I’m not much of a cook. This comes as no surprise to those who know and love me. The irony is that I love to feed people. My inner “earth mother” is at odds with my culinary skills.
No matter. I wisely married an excellent cook and no one in my house goes hungry. Liberated from the food prep portion of kitchen duty, I’m free to put some energy into the growing and cultivating of our tiny back-yard plot. Growing things you can eat is enormously satisfying, though not without challenges.
We have more failures than successes, and no two years are alike. Somehow we cobble together some semblance of an edible garden and we are all happier for it. We delight in our salad, even if we only used three small cherry tomatoes from out back. The basil was delicious early in the season and made for some beautiful Caprese salads.
On the other hand, our incredibly promising beef-steak tomatoes introduced us to horn worms, emerald green creatures with voracious appetites. Squirrels, rats and mice made quick work of most of our pumpkin plants, prompting us to create a mini Fort Knox to keep the four-legged creatures at bay. Constructed of heavy-duty chicken wire and garbage twist ties it worked. Access denied!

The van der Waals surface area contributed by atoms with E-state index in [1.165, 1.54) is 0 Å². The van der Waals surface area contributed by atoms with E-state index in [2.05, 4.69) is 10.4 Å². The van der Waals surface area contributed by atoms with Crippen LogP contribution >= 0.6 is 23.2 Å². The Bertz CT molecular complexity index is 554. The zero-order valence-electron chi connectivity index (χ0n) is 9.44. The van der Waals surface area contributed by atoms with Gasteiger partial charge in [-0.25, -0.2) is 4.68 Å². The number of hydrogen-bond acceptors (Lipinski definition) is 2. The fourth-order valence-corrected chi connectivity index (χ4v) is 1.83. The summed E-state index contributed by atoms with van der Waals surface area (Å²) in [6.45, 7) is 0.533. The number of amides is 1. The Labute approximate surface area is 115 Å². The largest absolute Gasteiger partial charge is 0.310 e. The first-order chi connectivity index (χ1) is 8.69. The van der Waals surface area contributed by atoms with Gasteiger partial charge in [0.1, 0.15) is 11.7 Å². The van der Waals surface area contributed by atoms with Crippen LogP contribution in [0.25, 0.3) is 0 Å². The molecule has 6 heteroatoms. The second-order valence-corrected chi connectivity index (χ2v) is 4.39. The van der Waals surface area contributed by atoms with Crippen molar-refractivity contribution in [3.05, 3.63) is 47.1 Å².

We aren’t heartless gardeners so we offered peanuts as a sort of peace offering. What irony: we purchase food for the wildlife so the wildlife leaves our garden untouched.
Part of me wishes I had a hidden camera documenting the late-night food-fest going on beneath my bedroom window. My more reasoned self convinces me that oblivious slumber is the better way to go. We’ll see the destruction tomorrow anyway on our daily trip through the garden.
Miraculously a small, yellow, fully formed tomato presents itself on the vine and we cradle it in our palms letting it fall naturally into our grasp. Is there anything more delicious than a fresh-from-the-vine, warm tomato bursting with delicate sweetness in your mouth at the end of a summer day?